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19.08.2019 | Review | Ausgabe 6/2019

Infection 6/2019

Comparison of three current Clostridioides difficile infection guidelines: IDSA/SHEA, ESCMID, and ACG guidelines

Infection > Ausgabe 6/2019
Abrar K. Thabit, Mawadah H. Alsolami, Nojoud A. Baghlaf, Raghad M. Alsharekh, Hadeel A. Almazmumi, Afrah S. Alselami, Fatmah A. Alsubhi



Clostridioides difficile infection (CDI) is a widely recognized condition associated with comorbidity and decreased patient quality of life. Certain professional medical organizations develop clinical practice guidelines for major diseases. This is done in an effort to streamline the universal clinical practice and ensure that a more accurate diagnosis and better treatments are offered to respective patients for optimal outcomes. However, as new data evolve, constant update of these guidelines becomes essential. While these guidelines provide up-to-date recommendations, they are not published around the same time; thus, their recommendations may vary depending on evidence available prior to guidelines preparation and publication.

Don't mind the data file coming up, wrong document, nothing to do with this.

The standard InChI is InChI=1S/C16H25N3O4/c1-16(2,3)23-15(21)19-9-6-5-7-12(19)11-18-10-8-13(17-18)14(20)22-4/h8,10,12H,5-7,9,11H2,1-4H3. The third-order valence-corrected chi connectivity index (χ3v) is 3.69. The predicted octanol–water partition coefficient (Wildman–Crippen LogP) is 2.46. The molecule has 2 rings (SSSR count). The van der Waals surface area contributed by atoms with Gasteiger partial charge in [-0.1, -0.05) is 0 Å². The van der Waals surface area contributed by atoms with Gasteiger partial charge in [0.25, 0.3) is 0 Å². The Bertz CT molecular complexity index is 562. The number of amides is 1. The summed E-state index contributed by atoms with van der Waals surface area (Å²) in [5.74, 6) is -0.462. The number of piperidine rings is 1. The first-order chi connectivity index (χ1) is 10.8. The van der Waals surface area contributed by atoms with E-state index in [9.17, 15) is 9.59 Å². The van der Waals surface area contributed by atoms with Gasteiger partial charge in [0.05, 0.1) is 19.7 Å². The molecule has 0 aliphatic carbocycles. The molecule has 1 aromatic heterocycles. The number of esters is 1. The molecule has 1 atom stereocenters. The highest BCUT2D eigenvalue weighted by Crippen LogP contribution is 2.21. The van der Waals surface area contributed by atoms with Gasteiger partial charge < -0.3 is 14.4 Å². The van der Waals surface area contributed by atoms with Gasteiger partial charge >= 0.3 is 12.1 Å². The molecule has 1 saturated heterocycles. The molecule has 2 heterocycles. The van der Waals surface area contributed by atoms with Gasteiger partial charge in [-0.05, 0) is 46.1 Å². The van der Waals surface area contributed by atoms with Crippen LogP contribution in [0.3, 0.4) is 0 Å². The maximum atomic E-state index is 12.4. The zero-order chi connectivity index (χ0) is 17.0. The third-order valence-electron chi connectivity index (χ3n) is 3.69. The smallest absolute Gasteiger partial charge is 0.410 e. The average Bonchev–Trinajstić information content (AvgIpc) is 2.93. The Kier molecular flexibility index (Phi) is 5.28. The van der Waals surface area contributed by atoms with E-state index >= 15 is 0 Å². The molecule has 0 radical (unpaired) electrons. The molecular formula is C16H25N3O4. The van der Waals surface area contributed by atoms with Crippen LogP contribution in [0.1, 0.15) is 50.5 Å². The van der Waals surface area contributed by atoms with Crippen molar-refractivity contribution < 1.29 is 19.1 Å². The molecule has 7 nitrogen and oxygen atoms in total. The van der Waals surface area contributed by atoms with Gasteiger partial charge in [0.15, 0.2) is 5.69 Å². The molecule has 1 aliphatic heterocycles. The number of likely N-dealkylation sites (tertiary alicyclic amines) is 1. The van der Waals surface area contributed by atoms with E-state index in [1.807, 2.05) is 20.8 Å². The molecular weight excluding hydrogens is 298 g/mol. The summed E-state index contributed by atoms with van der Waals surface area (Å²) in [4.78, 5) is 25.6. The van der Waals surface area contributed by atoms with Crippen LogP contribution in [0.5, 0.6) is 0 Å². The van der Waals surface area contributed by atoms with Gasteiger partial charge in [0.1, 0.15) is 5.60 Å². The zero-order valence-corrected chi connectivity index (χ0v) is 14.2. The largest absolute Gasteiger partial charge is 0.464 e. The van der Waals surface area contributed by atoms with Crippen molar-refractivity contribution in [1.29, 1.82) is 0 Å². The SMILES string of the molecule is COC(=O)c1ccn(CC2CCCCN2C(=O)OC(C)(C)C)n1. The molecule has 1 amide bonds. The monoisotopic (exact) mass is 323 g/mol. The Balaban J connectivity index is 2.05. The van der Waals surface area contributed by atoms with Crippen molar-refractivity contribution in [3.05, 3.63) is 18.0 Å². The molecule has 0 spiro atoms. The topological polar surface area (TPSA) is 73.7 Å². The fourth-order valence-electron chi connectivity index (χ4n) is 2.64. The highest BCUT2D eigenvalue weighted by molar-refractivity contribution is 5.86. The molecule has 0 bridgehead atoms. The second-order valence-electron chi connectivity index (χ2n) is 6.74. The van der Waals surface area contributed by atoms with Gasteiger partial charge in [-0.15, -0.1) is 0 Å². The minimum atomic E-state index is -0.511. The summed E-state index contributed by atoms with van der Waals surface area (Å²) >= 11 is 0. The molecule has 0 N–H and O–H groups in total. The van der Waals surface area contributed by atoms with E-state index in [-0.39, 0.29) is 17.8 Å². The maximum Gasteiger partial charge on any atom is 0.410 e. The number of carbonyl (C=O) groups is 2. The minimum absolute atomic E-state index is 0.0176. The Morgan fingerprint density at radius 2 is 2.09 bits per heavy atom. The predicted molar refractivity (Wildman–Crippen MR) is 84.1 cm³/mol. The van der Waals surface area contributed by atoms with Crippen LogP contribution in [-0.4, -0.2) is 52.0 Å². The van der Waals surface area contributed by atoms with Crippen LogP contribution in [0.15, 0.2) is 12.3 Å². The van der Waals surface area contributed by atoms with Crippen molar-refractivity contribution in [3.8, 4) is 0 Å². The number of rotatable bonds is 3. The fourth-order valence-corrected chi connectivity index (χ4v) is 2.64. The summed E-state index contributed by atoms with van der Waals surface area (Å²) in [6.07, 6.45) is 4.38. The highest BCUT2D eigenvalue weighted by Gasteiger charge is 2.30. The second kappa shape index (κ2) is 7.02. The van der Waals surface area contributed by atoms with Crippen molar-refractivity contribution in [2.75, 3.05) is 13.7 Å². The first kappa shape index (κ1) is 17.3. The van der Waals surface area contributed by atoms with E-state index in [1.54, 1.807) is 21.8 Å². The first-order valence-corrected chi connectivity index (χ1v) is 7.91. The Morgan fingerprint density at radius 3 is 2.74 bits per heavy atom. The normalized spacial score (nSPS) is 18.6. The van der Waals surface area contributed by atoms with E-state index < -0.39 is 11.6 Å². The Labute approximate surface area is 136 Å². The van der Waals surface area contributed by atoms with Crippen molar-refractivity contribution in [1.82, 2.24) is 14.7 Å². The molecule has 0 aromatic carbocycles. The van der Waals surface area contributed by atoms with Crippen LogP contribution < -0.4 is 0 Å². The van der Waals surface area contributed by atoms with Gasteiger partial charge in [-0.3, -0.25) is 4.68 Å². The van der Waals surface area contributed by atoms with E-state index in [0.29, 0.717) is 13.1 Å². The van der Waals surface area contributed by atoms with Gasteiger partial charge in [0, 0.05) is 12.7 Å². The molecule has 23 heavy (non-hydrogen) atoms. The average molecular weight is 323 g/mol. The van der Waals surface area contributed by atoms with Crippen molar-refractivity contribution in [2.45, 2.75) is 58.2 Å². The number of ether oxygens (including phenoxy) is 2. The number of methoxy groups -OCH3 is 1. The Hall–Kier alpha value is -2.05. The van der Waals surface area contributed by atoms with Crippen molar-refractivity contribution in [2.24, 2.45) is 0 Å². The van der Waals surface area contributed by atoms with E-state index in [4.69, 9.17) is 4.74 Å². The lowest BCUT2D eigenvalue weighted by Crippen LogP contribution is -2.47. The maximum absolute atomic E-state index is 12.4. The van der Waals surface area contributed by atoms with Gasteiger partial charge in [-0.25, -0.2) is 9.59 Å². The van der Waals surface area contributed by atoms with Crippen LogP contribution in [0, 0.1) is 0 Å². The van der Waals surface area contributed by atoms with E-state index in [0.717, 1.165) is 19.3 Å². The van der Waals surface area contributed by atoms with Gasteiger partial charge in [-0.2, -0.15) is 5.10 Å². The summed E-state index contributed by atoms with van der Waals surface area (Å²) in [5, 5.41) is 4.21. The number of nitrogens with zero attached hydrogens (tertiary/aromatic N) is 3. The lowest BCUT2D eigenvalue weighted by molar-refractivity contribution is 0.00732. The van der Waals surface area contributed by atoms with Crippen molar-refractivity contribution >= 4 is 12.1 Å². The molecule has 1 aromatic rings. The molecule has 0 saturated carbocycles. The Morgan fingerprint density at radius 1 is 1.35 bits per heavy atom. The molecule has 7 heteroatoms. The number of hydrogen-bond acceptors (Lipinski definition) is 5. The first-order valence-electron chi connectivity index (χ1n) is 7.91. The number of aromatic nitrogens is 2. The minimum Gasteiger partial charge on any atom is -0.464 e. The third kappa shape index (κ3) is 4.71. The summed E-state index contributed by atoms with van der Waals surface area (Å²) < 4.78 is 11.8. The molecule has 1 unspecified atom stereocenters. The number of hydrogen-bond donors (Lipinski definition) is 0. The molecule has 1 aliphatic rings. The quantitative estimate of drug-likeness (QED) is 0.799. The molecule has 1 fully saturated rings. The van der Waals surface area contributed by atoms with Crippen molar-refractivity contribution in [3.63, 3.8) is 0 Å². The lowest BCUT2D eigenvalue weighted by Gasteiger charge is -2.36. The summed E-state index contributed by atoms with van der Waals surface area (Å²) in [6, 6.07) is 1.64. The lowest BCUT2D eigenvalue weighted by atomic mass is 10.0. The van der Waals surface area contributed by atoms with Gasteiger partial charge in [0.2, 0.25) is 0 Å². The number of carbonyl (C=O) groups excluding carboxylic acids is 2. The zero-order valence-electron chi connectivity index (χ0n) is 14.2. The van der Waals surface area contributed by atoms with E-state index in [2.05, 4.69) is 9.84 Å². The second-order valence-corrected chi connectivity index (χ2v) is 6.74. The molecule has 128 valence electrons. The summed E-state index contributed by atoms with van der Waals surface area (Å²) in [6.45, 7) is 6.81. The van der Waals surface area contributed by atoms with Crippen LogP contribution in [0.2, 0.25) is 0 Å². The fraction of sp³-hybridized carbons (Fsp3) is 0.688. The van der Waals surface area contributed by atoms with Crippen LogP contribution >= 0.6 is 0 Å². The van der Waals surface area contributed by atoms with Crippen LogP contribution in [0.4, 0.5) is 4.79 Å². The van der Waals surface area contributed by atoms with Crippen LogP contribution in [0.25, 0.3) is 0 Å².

Recommendations and corresponding justifications from three major CDI guidelines between 2013 and 2017 were pooled and compared, and notable differences were highlighted while providing an insight and a final recommendation from a clinical standpoint.


Most recommendations were consistent among all three guidelines. One notable difference was in the specification of candidates for CDI diagnosis, where it would be recommended to mainly test patients with three or more diarrheal episodes over 24 h, if they had no other clear reason for the diarrhea. Another conflicting point was regarding the treatment of non-severe CDI where vancomycin can be considered for older or sicker patients; however, metronidazole still remains a reasonable option based on recent data, some of which were not cited in the most recent guidelines of IDSA/SHEA.


Overall, it is prudent to follow these guidelines with critical appraisal to fulfill the goal of achieving optimum patient outcomes.

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